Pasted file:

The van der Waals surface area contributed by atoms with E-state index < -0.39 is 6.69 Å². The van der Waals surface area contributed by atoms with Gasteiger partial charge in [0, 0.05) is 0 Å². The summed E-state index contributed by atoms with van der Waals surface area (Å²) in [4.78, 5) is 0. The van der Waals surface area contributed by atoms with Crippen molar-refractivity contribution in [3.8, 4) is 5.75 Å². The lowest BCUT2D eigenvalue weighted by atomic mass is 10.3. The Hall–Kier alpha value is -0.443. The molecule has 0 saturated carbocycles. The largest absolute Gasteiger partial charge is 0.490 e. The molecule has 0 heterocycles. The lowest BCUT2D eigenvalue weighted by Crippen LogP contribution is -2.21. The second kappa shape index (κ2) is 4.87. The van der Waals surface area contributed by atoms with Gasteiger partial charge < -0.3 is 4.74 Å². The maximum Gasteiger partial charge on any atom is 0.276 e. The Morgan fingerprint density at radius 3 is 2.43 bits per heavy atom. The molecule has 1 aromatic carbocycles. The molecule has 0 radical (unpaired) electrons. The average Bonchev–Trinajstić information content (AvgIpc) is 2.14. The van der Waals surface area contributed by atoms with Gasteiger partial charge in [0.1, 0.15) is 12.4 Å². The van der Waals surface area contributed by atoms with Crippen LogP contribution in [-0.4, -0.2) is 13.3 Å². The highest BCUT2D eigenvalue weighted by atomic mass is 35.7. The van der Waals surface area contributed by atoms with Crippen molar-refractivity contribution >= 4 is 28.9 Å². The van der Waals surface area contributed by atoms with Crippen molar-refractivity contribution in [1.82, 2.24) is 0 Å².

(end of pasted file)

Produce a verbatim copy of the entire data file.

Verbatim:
The van der Waals surface area contributed by atoms with E-state index < -0.39 is 6.69 Å². The van der Waals surface area contributed by atoms with Gasteiger partial charge in [0, 0.05) is 0 Å². The summed E-state index contributed by atoms with van der Waals surface area (Å²) in [4.78, 5) is 0. The van der Waals surface area contributed by atoms with Crippen molar-refractivity contribution in [3.8, 4) is 5.75 Å². The lowest BCUT2D eigenvalue weighted by atomic mass is 10.3. The Hall–Kier alpha value is -0.443. The molecule has 0 saturated carbocycles. The largest absolute Gasteiger partial charge is 0.490 e. The molecule has 0 heterocycles. The lowest BCUT2D eigenvalue weighted by Crippen LogP contribution is -2.21. The second kappa shape index (κ2) is 4.87. The van der Waals surface area contributed by atoms with Gasteiger partial charge < -0.3 is 4.74 Å². The maximum Gasteiger partial charge on any atom is 0.276 e. The Morgan fingerprint density at radius 3 is 2.43 bits per heavy atom. The molecule has 1 aromatic carbocycles. The molecule has 0 radical (unpaired) electrons. The average Bonchev–Trinajstić information content (AvgIpc) is 2.14. The van der Waals surface area contributed by atoms with Gasteiger partial charge in [0.1, 0.15) is 12.4 Å². The van der Waals surface area contributed by atoms with Crippen LogP contribution in [-0.4, -0.2) is 13.3 Å². The highest BCUT2D eigenvalue weighted by atomic mass is 35.7. The van der Waals surface area contributed by atoms with Crippen molar-refractivity contribution >= 4 is 28.9 Å². The van der Waals surface area contributed by atoms with Crippen molar-refractivity contribution in [1.82, 2.24) is 0 Å².